You could say that my journey to agriculture was a long one, full of many seemingly unrelated twists at turns. Although, it may surprise some (coming from a city born chap) that my earliest of work experiences came from an on-farm environment.

From that perspective I was “there” in agriculture at the beginning and now I’m “back again”.

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Topics: Agriculture

How do you reduce price volatility in wool?

Posted by Matt Dalgleish on 3 October 2016

This blog article takes a look at managing downside price risk exposure for a wool grower using forward contracts and minimum price contracts.

There are two predominant strategies to reduce the effect of price volatility when selling physical wool for a date in the future. These are by using a forward contract or using a minimum price contract (MPC).

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Topics: Wool market / wool price, Wool industry

How to use "one cancels other" wool orders.

Posted by Matt Dalgleish on 23 May 2016

The purpose of this blog is to explain more about using “one cancels other” or OCO orders on the Riemann wool forward market with a particular focus on the 19 and 21-micron contracts. As part of the blog we will also undertake analysis of the basis between 19 and 21-micron classes to outline the seasonal movement in this basis, including how/why the basis has narrowed over time.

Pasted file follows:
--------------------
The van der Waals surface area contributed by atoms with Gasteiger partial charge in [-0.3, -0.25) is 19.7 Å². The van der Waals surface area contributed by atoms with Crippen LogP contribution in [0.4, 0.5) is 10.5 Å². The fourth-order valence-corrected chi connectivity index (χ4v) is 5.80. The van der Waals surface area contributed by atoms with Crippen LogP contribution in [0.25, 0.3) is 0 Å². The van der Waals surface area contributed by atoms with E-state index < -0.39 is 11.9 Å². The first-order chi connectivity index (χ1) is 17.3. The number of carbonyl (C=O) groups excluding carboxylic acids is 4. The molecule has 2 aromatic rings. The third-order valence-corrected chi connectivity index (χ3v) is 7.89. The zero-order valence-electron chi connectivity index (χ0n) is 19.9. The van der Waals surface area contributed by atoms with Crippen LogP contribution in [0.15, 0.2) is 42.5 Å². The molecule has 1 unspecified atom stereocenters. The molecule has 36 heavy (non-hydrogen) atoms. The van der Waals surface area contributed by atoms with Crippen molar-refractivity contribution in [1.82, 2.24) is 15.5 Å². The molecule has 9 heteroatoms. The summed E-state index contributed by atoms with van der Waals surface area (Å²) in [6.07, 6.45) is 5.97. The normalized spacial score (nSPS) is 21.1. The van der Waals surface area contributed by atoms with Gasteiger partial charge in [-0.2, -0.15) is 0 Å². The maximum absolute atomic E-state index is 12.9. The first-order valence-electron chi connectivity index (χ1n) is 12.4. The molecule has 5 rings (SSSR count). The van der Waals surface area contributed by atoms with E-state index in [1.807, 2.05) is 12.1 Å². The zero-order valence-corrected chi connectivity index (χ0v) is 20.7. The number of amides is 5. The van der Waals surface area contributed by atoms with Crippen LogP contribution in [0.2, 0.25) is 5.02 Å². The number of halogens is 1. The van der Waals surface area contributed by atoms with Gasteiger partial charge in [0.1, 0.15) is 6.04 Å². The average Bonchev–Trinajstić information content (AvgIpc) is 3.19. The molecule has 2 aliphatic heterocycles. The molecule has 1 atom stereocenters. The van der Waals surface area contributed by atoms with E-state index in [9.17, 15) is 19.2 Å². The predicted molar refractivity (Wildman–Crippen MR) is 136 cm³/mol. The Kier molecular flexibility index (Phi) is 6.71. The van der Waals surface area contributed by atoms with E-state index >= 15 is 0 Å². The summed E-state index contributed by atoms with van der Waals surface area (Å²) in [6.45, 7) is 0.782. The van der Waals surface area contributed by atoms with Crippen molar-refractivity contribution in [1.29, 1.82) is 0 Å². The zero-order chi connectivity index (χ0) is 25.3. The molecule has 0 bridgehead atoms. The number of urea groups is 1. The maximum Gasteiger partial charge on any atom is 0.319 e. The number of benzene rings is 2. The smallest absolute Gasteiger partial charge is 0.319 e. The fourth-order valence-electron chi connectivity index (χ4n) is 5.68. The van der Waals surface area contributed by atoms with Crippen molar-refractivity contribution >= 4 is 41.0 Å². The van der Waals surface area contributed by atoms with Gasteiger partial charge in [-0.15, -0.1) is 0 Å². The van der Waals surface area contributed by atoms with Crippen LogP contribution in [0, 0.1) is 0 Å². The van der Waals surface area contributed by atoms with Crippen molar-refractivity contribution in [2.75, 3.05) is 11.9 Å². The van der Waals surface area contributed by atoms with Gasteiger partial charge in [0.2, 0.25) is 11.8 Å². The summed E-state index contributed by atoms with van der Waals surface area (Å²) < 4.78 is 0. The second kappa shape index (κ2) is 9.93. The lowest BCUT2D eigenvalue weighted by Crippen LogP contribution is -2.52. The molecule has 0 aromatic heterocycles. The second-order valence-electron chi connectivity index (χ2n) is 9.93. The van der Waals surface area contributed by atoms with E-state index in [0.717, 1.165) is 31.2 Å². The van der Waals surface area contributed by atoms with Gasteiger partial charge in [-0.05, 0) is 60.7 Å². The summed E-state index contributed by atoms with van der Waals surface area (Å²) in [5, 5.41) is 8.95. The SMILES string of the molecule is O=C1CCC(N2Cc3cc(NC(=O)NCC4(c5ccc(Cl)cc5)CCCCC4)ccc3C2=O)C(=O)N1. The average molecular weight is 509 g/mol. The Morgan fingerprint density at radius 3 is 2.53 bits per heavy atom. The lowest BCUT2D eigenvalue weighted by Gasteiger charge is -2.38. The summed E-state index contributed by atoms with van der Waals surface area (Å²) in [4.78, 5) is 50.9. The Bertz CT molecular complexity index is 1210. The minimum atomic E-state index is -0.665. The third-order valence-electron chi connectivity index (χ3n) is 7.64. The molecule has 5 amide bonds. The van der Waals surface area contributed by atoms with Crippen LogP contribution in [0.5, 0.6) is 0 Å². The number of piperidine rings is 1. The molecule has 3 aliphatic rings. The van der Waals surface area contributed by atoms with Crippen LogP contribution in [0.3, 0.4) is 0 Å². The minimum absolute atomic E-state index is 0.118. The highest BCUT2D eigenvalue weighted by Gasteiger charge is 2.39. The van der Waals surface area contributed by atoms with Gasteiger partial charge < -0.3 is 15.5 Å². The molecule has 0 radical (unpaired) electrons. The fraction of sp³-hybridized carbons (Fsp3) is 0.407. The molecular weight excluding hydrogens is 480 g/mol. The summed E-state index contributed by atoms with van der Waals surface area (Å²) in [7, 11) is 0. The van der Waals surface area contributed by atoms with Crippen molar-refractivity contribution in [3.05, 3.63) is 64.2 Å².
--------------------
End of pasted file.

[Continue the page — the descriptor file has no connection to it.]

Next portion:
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Topics: Wool market / wool price, Wool industry

5 reasons why transparency is important in the cattle industry

Posted by Matt Dalgleish on 14 April 2016

The Australian Competition and Consumer Commission (ACCC) announced in early April of a market study into the cattle and beef industry to be undertaken this year. Issues covered by the study are wide ranging but a particular aspect of the investigation that caught our eye was the focus on greater transparency with regard to profits and margins along the beef supply chain.

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Topics: Australian cattle industry, beef price

How to tell if the market is about to change direction – Part three

Posted by Matt Dalgleish on 7 March 2016

This blog is the third instalment in a series on technical analysis/charting tools used to predict potential change in market trend. The purpose of these series of blog articles is to give our readers a more in depth background on a variety of technical analysis tools that can be used as a reference point for readers unfamiliar with charting.

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Topics: Risk management, markets, technical analysis, trading

How to tell if the market is about to change direction – Part two

Posted by Matt Dalgleish on 10 February 2016

In December 2015 we published a blog article on technical analysis/charting and more specifically the use of a relative strength index (RSI) as one of many technical tools used to predict potential change in market trend. The purpose of these series of blog articles is to give our readers a more in depth background on a variety of technical analysis tools that can be used as a reference point for readers unfamiliar with charting.

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Topics: Marketing, Bollinger bands, markets, commodities, technical analysis, trading